Advocacy Group Compares Tow Operators to Criminals
The Florida campaign to reform towing and salvage practices is pretty nasty in a way that only a personal grudge can be. Rarely does a consumer cause have the trappings of an industry lobbying campaign. Using newspaper advertisements, a dedicated website and social media, Stop Sea Piracy is pleading its case by accusing TowBoatUS and SeaTow of criminal behavior.
That’s right. Pirates were criminals, so when you accuse marine salvors of piracy, you’re saying they are crooks. The above propaganda image from Stop Sea Piracy sets the tone.
In fact, none of the practices decried by Stop Sea Piracy are illegal; they are long-settled in maritime law, which is not to say reform is not needed. Maybe it is. (Read our previous story on the issue.)
Eric Hull of Brandon, Florida, certainly thinks so. He’s a tournament billfish fisherman with a slick center console and a guy you don’t want to piss off. Here’s Hull’s story about his encounter with a “sea pirate,” as reported on the Capitolist news site under the headline “Forget the Somali Coast–Florida might be the sea piracy capital of the world”
Hull’s fishing boat was en route to Key West when the captain noticed water from bait storage areas had leaked into the craft’s interior. He arranged to meet SeaTow in a nearby port, and within 10 minutes of pulling the fishing boat alongside the SeaTow boat, the water was pumped out.
Subsequently, the SeaTow worker presented a salvage form to the captain. The captain called Hull, who in turn called his insurance agent, who told him to have the captain sign the form. Some days after his initial call to SeaTow, Hull got the $30,000 bill.
After some wrangling between SeaTow and his insurance company, which would also eventually involve the boat manufacturer, the charge to Hull was reduced to $13,000. Hull conceded the fine print in his membership agreement indicates that significant service charges can be assessed. But he contended that his boat was in no immediate danger — his captain had, in fact, piloted the boat to the SeaTow boat — so there was no need for handling it as a salvage operation.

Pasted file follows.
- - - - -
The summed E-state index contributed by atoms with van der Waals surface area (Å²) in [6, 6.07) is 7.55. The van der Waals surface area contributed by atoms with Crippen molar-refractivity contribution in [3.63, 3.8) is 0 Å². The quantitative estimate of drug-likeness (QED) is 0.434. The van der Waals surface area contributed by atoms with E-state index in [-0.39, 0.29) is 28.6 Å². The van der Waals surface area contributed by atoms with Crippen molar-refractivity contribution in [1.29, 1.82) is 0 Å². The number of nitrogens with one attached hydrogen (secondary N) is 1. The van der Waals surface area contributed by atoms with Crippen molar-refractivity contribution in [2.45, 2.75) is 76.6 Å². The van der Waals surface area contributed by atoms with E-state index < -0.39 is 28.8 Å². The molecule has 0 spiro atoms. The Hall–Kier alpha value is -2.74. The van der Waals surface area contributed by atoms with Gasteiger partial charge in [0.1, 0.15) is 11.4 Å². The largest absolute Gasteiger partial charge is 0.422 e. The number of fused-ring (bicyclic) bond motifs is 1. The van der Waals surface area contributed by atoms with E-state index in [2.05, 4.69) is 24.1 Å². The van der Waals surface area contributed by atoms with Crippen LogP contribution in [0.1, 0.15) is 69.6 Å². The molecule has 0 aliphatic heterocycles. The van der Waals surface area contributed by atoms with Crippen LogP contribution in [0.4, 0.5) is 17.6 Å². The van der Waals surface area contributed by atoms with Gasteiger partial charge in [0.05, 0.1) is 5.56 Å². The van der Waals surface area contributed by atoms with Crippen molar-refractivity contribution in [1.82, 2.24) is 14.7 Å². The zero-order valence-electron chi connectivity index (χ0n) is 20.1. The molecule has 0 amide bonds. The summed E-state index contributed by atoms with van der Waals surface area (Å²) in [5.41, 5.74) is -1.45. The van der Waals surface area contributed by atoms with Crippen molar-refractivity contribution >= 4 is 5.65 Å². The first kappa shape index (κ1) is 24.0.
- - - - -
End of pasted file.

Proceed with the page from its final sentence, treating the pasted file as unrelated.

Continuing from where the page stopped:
“If he (the SeaTow representative) had told my captain it was going to cost $30,000,” the captain could have made other arrangements for addressing the problem, Hull contended.
The Florida legislation does not address how much salvors such as SeaTow and TowBoatUS can charge. It requires that salvors inform customers orally and in writing when work will go beyond basic services covered in their membership towing insurance contracts.
House Bill 469 and Senate Bill 664 specifically require that salvors tell customers that “salvage work allows the salvor to present you, or your insurance company, with a bill for the charges at a later date. The salvor shall calculate the charges according to federal salvage law…The charges could amount to as much as the entire value of your vessel and its contents.”
Hull appears to be the impetus and inspiration for the proposed new law. Hull launched a website stopseapiracy.com and solicited other boaters to submit their horror stories. He appears to have received only one submission so far. The question is not whether charging $30,000 was a piratical act because it may well have been. The question is: How common are these types of practices and do one or two instances merit all the hype?
BoatUS officials struck a surprisingly conciliatory tone toward the Florida legislation, even though the organization’s towing captains have been compared to criminals. It’s only surprising until you think about it, however. The reality is that BoatUS is severely conflicted.
That’s because BoatUS is three things, representing all three sides of the towing debate. As a boater advocacy organization, BoatUS should side with the consumers and support more transparency. As a towing provider, it should protect the interests of its towing captains. And then there’s the third factor.
Above all else BoatUS is an insurance company, and often it’s the insurance company that pays salvage claims, as was the case with Eric Hull, the man you definitely don’t want to piss off.
Stand-by for more news and views on this legislation.